- Altria Group, Inc.'s recent earnings showed large declines in volumes, triggered partially by California's new flavored-nicotine ban.
- Management is reiterating its 2023 guidance and providing new 5-year guidance based on its comprehensive smoke-free future plans.
- Altria plans to steadily cut debt, and rapidly grow its reduced-risk product portfolio, hitting 28% sales from reduced-risk products, or RRPs, by 2028.
- Management has instituted an even more shareholder-friendly dividend policy calling for 4% to 6% EPS growth in the next five years.
- Altria Group is 20% conservatively undervalued with 33% upside to fair value, and could deliver 83% total returns in 3 years, and 166% in 6 years. Long term, management is guiding for 11.9% to 13.9% annual total returns and analysts expect 13.4%. Altria Group went up 2% during the 2011 debt ceiling crisis when stocks fell 20%. It's the perfect 8% yielding aristocrat for whatever is coming next for the economy and stock market.
- Looking for a helping hand in the market? Members of The Dividend Kings get exclusive ideas and guidance to navigate any climate. Learn More »
This article was published on Dividend Kings on Tuesday, May 2nd.
The recession of 2023 is literally the most anticipated in history.
And that's not just among economists.
- almost all CEOs expect a mild recession this year
- 80% of Americans do
- the bond market is 100% certain one is coming by October 2024
- the Federal Reserve expects a mild recession (and is still hiking).
And of course, that's just the mild recession the data is saying is likely starting around July or August.
The US treasury is now warning the U.S. is a month from defaulting on its debt, though Goldman Sachs (GS), tracking daily Treasury balances, thinks we have closer to three months.
Low volatility recession-resistant consumer staples dividend kings like MO are a historically wonderful thing to own in debt ceiling crisis, such as the one in 2011.
A recession-resistant low, volatility dividend king that went up 2% in the 2011 crisis is as ideal a stock as you can buy for the coming debt ceiling showdown that's not a bond ETF.
I'm not saying MO is guaranteed to go up; no stock is. But it's likely to fall less than the market and help you sleep well at night thanks to its superb fundamentals.
S&P and Goldman think the 2023 debt ceiling crisis could be similar to the 2011 one, in which the U.S. came within two days of defaulting.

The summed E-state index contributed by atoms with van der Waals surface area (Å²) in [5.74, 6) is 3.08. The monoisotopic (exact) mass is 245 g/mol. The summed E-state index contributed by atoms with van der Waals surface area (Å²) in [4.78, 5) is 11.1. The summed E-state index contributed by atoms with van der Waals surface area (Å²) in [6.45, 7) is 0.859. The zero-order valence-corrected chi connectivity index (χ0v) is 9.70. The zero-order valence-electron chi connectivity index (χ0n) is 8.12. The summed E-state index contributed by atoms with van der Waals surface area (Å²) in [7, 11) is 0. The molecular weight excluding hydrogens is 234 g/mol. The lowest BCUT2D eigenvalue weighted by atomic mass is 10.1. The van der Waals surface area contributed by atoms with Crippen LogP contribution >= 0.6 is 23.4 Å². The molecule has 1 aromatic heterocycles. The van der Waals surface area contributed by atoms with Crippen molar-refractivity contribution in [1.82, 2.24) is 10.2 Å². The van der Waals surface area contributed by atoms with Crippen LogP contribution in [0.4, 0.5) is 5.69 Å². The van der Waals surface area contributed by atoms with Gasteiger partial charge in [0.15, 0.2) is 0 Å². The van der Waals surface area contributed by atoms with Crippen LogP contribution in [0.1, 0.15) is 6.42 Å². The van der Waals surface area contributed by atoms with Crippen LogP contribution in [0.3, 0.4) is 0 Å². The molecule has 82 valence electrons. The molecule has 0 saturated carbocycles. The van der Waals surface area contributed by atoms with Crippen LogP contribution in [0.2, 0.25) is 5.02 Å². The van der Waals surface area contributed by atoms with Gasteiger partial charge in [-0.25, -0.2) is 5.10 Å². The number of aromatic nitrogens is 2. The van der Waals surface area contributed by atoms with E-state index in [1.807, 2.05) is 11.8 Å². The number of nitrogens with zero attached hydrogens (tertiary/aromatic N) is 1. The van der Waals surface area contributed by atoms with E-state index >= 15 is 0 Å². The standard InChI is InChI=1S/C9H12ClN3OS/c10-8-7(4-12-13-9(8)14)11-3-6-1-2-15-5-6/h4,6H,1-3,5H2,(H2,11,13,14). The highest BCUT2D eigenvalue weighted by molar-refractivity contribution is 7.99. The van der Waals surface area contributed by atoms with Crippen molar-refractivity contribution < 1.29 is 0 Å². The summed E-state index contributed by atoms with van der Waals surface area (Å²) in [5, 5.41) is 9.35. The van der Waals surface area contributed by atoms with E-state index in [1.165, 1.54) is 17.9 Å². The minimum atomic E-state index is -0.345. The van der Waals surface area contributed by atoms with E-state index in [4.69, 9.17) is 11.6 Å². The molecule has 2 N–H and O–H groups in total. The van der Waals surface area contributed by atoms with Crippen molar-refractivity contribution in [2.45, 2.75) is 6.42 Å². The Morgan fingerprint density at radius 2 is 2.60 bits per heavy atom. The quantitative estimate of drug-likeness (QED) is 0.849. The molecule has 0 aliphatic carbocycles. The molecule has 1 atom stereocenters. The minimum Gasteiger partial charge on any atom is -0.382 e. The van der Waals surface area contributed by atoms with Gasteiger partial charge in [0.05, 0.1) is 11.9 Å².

President Biden is planning on meeting with Congressional leaders on May 9th to discuss a clean increase on the Debt Ceiling, which Speaker McCarthy has pledged he won't agree to.
So we're finally going to get negotiations, with politicians on both sides talking past each other three weeks before a potential debt default.
The bond market says there is a 98.237% chance we don't default, but a 1.763% chance of default is the highest in history.
Either way, stocks aren't likely to do well as we tick steadily closer to financial doomsday, but that's where defensive Altria Group, Inc. (NYSE:MO) comes in.
MO is usually a great Ultra-SWAN aristocrat to own in a debt ceiling crisis and does very well during recessions.
In fact, 8% yielding Altria is the perfect dividend king for any economic or market condition, and here's why.
Altria's Earnings Showcase Its Strengths And Weaknesses
The cigarette industry's accelerated decline rates of last quarter held steady at -9%, which is significantly worse than what Morningstar expects.
Our base case is predicated on the assumption of a continued decline in cigarette volume at an annual rate of 5%, offset by continued strong pricing. The net effect is a five-year revenue compound annual growth rate of 1.5%, fading throughout our forecast period. This growth rate assumes modest contributions from vaping and heated tobacco, which we expect to be commercialized within the next two to three years." - Morningstar.
While Morningstar expects 1.5% annual sales growth, the full 19 analyst consensus expects 1.7% annual sales growth through 2026.
Cigarette sales are expected to decline by 1.8% annually.
From 2009 to 2021, cigarette sales grew by 1.9% as even faster price increases offset volume declines.
- A 3.7% sales decline headwind created by accelerated volume decline rates.
MO's only reduce-risk product, or RRP, at the moment is on! Nicotine pouches are growing at 38% and currently enjoy a 6.5% market share in the industry.
U.S. vaping has remained stalled since the FDA's crackdown on Juul, which began four years ago.